(Yes I’m sure I could doodle up an utterly ridiculous header image for this, but really, I’m ALREADY spending too much time on such absurdity so this one goes naked into the electronic night.)
In 2005 Ang Lee’s Brokeback Mountain stunned audiences for its portrayal of a long term sexual relationship between two men in the mid-twentieth-century West. Even as queer communities hailed it as mainstream representation, Lee famously refused to call it a “gay” film. Instead, Lee claimed that it was a film about love and intimacy, and the repression of emotional vulnerability in the very few kinds of masculinity available to men in the modern US.
In contrast, 2015’s Mad Max: Fury Road is a post-apocalyptic, non-stop action film, hailed in an era of CGI for its use of tradition stunts. Yet, with breathtaking economy, Fury Road tackles the same emotional issues Lee claimed to have emphasized in Brokeback but does so not only for men, but for women, too. In Fury Road we are set up to expect sex at every turn, and it is withheld in order to concentrate instead on emotional intimacy and personal autonomy.
Consider Capable’s extraordinary relationship with the half-life War Boy, Nux. Capable has been trafficked. Her body has not been her own, and sex is the furthest thing from intimacy in her life. We repeatedly hear that Immortan Joe’s wives have been supporting each other in building a belief that they are not owned, not even ownable, and as with all trafficed people, this is a difficult lesson to learn. In reaching toward Nux, and later in sitting with him, she is seen to be making the very first individual decisions about who she will touch, who she will trust, that she has had the opportunity to make, since whenever she was stolen or sold.
But Nux’s own responses to this are no less extraordinary. “Oh you want the coat? Take it. You can ask for a lot more than the coat, man,” he tells Max at one point. For Max, his coat, like his car, is part of his identity (at least he gets the coat back…) Nux probably doesn’t know that the coat was stripped from Max’s body when he was captured, but it forces us to ask whether Nux even has a concept of personal property, whether it is as foreign to him as the term “tree.” How does Nux conceive of bodily autonomy, even, in a body he shares with two tumors, that he has named and who he imagines have lives of their own, inside himself? The scarification of the War Boys suggests some kind of bodily identification, but we know little more than that: even the blood in his veins is often not his own. It seems that Nux has not had the benefit of a sense of physical self, much less access to depths of emotional experience. He responds to Capable’s trust with his own attempts at gentleness–removing an insect to help her sleep, even pecking her on the cheek (“for luck,” as Our Princess said in 1977), — and with action. Nux becomes an action hero WHEN he begins to develop emotional vulnerability.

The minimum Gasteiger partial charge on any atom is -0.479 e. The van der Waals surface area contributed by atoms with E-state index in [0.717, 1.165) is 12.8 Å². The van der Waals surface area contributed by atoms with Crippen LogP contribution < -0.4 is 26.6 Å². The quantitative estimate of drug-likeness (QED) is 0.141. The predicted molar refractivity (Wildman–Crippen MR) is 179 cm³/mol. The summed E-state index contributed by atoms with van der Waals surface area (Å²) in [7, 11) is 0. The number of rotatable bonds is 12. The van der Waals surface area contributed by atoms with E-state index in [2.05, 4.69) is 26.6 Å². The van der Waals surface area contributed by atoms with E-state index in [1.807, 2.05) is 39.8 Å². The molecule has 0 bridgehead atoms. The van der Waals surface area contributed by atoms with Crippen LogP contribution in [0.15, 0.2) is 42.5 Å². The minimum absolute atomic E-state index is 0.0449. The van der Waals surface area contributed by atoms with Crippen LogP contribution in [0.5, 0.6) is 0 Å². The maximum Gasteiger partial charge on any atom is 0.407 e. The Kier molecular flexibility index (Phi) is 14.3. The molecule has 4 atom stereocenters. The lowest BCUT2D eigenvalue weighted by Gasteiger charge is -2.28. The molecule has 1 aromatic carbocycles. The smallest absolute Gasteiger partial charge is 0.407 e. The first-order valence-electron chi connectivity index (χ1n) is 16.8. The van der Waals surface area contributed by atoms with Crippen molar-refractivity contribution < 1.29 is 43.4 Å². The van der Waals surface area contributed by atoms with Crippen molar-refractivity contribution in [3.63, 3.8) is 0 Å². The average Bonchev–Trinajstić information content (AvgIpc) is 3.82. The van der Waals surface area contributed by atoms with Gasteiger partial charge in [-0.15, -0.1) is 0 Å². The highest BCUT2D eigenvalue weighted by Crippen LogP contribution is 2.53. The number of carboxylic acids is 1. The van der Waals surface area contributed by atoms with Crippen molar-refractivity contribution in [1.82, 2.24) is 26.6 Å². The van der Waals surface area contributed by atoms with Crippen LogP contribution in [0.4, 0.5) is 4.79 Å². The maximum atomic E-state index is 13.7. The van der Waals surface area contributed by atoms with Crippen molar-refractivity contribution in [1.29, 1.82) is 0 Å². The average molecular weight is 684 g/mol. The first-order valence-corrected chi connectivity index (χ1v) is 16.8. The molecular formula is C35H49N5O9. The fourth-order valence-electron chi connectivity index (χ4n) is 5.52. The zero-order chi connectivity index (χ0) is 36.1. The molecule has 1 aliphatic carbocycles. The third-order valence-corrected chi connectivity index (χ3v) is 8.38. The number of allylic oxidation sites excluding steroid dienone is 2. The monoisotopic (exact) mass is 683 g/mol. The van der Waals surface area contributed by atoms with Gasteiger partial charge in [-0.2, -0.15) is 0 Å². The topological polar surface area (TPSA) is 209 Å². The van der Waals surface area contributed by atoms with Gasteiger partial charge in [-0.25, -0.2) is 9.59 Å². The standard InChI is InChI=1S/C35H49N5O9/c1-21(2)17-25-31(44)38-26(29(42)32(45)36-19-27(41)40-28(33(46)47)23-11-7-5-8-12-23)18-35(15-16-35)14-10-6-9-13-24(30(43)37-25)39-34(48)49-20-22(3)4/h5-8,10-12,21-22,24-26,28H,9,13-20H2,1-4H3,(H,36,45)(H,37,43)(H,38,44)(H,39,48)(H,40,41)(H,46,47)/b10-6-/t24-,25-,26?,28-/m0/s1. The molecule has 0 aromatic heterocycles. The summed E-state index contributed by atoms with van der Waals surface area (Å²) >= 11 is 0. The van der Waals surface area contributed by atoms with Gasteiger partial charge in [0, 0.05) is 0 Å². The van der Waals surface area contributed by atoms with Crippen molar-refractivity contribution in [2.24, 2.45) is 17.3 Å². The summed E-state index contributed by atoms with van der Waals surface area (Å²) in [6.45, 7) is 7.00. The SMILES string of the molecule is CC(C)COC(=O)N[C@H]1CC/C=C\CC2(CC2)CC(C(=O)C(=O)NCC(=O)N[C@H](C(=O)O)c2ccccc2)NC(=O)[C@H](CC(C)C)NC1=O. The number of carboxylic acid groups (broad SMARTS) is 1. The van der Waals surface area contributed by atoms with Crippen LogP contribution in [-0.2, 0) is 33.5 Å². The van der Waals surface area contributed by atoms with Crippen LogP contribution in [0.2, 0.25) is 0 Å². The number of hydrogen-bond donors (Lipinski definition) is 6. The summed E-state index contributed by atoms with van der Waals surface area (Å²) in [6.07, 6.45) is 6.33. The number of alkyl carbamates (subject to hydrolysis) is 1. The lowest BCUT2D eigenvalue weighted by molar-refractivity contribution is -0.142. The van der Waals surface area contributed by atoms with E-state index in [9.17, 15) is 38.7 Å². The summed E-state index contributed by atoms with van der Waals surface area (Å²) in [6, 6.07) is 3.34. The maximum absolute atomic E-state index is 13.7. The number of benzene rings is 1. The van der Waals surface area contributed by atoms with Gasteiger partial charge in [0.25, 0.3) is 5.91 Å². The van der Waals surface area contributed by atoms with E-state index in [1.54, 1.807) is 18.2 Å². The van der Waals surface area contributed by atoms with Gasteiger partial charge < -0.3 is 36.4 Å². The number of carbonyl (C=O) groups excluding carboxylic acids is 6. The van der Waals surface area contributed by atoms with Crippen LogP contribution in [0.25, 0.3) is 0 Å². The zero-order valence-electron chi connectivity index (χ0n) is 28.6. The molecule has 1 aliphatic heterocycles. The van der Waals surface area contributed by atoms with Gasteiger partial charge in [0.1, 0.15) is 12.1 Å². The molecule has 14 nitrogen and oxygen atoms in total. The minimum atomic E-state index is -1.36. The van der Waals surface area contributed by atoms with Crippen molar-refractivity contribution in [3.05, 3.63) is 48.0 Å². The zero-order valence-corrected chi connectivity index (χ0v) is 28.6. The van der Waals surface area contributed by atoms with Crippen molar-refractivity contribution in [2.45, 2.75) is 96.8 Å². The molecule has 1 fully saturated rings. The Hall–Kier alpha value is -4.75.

How extraordinary to find an action movie where the heroes are heroic because of their intimacy and vulnerability, rather than sex and action sequences. Max and Furiosa wrestle dramatically when they meet, and Furiosa’s “onslaught was less only by as much as an amazon warrior’s strength is less than an armed man’s” (Heaney, yes, I’m sorry, but the Norton’s to hand). Max doesn’t seem particularly surprised to be fighting a woman and an equal.
They both realize that they may be more alike than different, NOT because of their fighting skills, but because of their emotional commitment to others. Furiosa hands vehicles off to people–Max and even Nux. Even more tellingly she offers Max specifically a place within a majority-female society that fights when it needs to, but would really prefer to farm. As more traditional action heroes their arcs may be flattest, but the audience isn’t insulted (or gratified) by so much as a gratuitous smooch, and both wear shirts the entire time. It’s tempting to read all this as Max protecting These women instead of Those women of his family he could not save. However, at the end, he too reaches out with gentleness, holding and stroking Furiosa’s head as his own heart pumps blood into her, saving her life simply by being a living human (and being a universal donor*), rather than by any amazing feat of arms. To reinforce this openness, Max finally gives his name, and shows embarrassment, shyness, vulnerability, in making this gift. That this is occurring during a life-saving moment, one in which our culture agrees consent is not necessarily needed– one saves another’s life, whether they are conscious to consent or not–is even more telling.
2015 predates MeToo, but we might rethink Fury Road in light of this call to greater recognition of consent, autonomy, and add a call for greater emotional vulnerability. After all, if Max Rockatansky could get there, doesn’t it sound like hope to us all?
*This IV line must be on the list of most-creative uses of Chekov’s Gun in film history. After Max fights to remove IV-and-chain for a substantial part of the early movie, later in the movie we get a close-up of the same tubing, neatly cleaned, coiled, and secured under an epaulette strap on Max’s coat. And, of course, it is used in the final act.